Agar: For every 3-4 cups milk, dissolve 1/2 teaspoon Agar into a half cup of water. Bring the Agar and water mixture to a boil. Allow the mixture to cool sufficiently prior to adding it to the milk.

Guar gum: For every 3-4 cups of milk, add 1 teaspoon of guar gum. Add the guar gum to a small amount of milk, mix well and then combine the small amount of milk with the larger portion of milk.

Hold the milk at high temperature. When you are preparing the milk, heat it to 160° or more (no higher than 180°), and hold it at that temperature for 20 to 30 minutes before letting it cool to culturing temperature. The additional heating time denatures (breaks down) the milk proteins more so they will coagulate better.

Strain the yogurt. Make the yogurt as usual, including refrigeration to stop the culturing. Then strain it through a cheese bag or coffee filter, which will let a good deal of the whey drip out, leaving you with a thicker yogurt. (This is how traditional Greek yogurt is made.) Straining should be done in a cool place so the yogurt doesn’t spoil as it strains. (It can take a while!) Save the whey for culturing vegetables or adding to baked goods. You can also freeze the whey in ice cube trays and add to smoothies for extra flavor and protein!

Flavoring Yogurt
There is no end to the different ways you can flavor yogurt! Many people find that the addition of fruit or other flavorings turns yogurt into a delightful snack or dessert that can be enjoyed by the whole family.

Remember to remove any yogurt you need for reculturing before you add sweeteners or flavorings.

Since yogurt is tart by nature, plain sweeteners are a popular addition to yogurt. If you prefer not to use plain sugar, there are a number of alternatives.

Raw or pasteurized honey
Maple syrup
Natural non-caloric sweeteners such as stevia or erithrytol
Chemical sweeteners such as Splenda, aspartame, or saccharine
Sweet ingredients like jam, fruit juice, or fruit syrup

Many types of flavorings are also compatible with yogurt, like vanilla, almond, chocolate, or other flavoring extracts.

Yogurt can also be flavored with non-sweet or even savory ingredients. Mint, lemon juice, garlic, and cucumber are common enhancements to yogurt. Saffron, cardamom, and nutmeg are also popular in some Middle Eastern countries.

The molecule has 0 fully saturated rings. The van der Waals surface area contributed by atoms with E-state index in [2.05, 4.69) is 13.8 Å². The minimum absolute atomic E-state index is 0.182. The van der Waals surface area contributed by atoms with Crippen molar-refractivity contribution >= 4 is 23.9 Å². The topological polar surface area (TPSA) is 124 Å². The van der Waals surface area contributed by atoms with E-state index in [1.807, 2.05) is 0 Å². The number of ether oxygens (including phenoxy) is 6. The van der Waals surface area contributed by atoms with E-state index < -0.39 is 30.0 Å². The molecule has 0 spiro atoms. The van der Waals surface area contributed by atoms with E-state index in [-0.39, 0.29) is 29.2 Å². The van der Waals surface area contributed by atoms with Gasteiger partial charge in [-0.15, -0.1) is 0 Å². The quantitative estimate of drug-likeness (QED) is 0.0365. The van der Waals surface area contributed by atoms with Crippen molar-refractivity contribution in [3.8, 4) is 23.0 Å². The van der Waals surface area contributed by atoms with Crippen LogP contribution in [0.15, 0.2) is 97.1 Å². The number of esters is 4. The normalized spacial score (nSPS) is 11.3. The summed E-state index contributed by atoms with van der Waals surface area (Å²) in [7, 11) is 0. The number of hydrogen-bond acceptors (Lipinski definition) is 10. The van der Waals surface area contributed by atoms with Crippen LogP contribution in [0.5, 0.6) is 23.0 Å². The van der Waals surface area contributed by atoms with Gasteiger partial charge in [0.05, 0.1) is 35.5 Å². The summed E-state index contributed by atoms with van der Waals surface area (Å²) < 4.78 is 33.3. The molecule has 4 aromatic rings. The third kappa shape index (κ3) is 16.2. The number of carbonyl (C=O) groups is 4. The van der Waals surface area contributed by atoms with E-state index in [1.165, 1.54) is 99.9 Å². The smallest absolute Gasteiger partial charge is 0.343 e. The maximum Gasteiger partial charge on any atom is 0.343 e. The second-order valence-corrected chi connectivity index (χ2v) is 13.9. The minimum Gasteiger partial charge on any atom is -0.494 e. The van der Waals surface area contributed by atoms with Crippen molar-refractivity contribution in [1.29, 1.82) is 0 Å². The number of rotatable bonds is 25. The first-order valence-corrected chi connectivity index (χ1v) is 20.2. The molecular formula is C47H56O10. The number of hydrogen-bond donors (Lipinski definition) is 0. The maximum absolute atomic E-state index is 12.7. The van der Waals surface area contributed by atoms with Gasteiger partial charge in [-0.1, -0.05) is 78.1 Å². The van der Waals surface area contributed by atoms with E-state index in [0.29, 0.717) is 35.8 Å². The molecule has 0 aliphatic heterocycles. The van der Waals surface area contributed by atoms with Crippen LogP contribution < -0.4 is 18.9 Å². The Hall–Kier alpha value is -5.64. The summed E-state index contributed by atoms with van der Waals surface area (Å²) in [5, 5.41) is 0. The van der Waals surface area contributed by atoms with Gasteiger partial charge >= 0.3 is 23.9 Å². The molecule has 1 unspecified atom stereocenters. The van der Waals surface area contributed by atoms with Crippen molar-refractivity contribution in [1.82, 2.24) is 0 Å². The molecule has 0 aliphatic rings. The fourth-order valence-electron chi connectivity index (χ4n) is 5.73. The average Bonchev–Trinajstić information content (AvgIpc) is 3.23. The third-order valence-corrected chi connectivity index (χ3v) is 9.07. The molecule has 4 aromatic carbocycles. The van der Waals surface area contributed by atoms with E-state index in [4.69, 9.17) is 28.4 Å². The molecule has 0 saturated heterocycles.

What Not to Do

It may be tempting to add more cultures to the yogurt in an attempt to increase the probiotic content, but this is rarely successful. Yogurt cultures are carefully balanced so that the strains work together to give a particular result in terms of taste and consistency. Adding additional strains can weaken or even kill off the yogurt cultures, and may even produce something that is harmful to eat.

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A friend who is a diabetic gave me this recipe. I’m not sure if it is their own or someone else’s. I haven’t tried it but they tell me it is delicious!


1/4 cup tomato paste
1 cup sugar-free cola
1 tablespoon dehydrated onion flakes
1 teaspoon Worcestershire sauce
1 teaspoon lemon juice
1 teaspoon salt
1 teaspoon minced garlic clove
Dash cayenne pepper

In a medium sauce pan, combine ingredients in order listed. Bring to a boil, reduce heat and simmer for 5 minutes. Serve over grilled chicken, beef, pork or frankfurters. The recipe can be doubled or tripled according to need.

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Gluten-Free Fudge Pops

This revamped version of classic fudgsicles is easy to make and fun to eat. If you don’t have plastic popsicle molds, use small paper cups and wooden sticks (sold in craft stores and online).

3 cups unsweetened lite coconut milk
½ cup honey or agavé nectar, extra to taste
¼ cup + 2 tablespoons arrowroot starch/powder or cornstarch
¼ cup unsweetened cocoa powder
⅛ teaspoon salt
2 ounces unsweetened baker’s chocolate, chopped into ½-inch pieces
2 tablespoons coconut butter or nut butter or 1 tablespoon coconut oil